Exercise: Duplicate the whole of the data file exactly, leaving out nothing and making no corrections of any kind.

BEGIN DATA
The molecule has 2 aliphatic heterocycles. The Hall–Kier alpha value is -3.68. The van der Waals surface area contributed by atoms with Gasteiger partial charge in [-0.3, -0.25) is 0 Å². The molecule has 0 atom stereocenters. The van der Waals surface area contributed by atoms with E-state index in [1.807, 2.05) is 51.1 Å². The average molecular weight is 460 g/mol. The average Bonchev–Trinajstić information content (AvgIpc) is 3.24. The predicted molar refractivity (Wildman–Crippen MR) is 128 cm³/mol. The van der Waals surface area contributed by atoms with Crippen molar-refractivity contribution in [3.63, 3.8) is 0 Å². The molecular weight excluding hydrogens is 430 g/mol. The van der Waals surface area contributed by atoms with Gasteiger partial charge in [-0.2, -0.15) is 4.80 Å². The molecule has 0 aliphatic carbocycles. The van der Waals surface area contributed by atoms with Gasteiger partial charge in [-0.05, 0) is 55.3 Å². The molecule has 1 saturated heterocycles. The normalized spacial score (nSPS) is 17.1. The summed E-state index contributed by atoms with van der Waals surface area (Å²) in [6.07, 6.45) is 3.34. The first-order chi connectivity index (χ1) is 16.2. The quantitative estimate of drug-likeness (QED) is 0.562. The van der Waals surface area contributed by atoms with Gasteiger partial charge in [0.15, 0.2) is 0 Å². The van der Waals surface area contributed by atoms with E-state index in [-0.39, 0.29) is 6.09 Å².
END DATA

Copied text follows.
The molecule has 2 aliphatic heterocycles. The Hall–Kier alpha value is -3.68. The van der Waals surface area contributed by atoms with Gasteiger partial charge in [-0.3, -0.25) is 0 Å². The molecule has 0 atom stereocenters. The van der Waals surface area contributed by atoms with E-state index in [1.807, 2.05) is 51.1 Å². The average molecular weight is 460 g/mol. The average Bonchev–Trinajstić information content (AvgIpc) is 3.24. The predicted molar refractivity (Wildman–Crippen MR) is 128 cm³/mol. The van der Waals surface area contributed by atoms with Crippen molar-refractivity contribution in [3.63, 3.8) is 0 Å². The molecular weight excluding hydrogens is 430 g/mol. The van der Waals surface area contributed by atoms with Gasteiger partial charge in [-0.2, -0.15) is 4.80 Å². The molecule has 0 aliphatic carbocycles. The van der Waals surface area contributed by atoms with Gasteiger partial charge in [-0.05, 0) is 55.3 Å². The molecule has 1 saturated heterocycles. The normalized spacial score (nSPS) is 17.1. The summed E-state index contributed by atoms with van der Waals surface area (Å²) in [6.07, 6.45) is 3.34. The first-order chi connectivity index (χ1) is 16.2. The quantitative estimate of drug-likeness (QED) is 0.562. The van der Waals surface area contributed by atoms with Gasteiger partial charge in [0.15, 0.2) is 0 Å². The van der Waals surface area contributed by atoms with E-state index in [-0.39, 0.29) is 6.09 Å².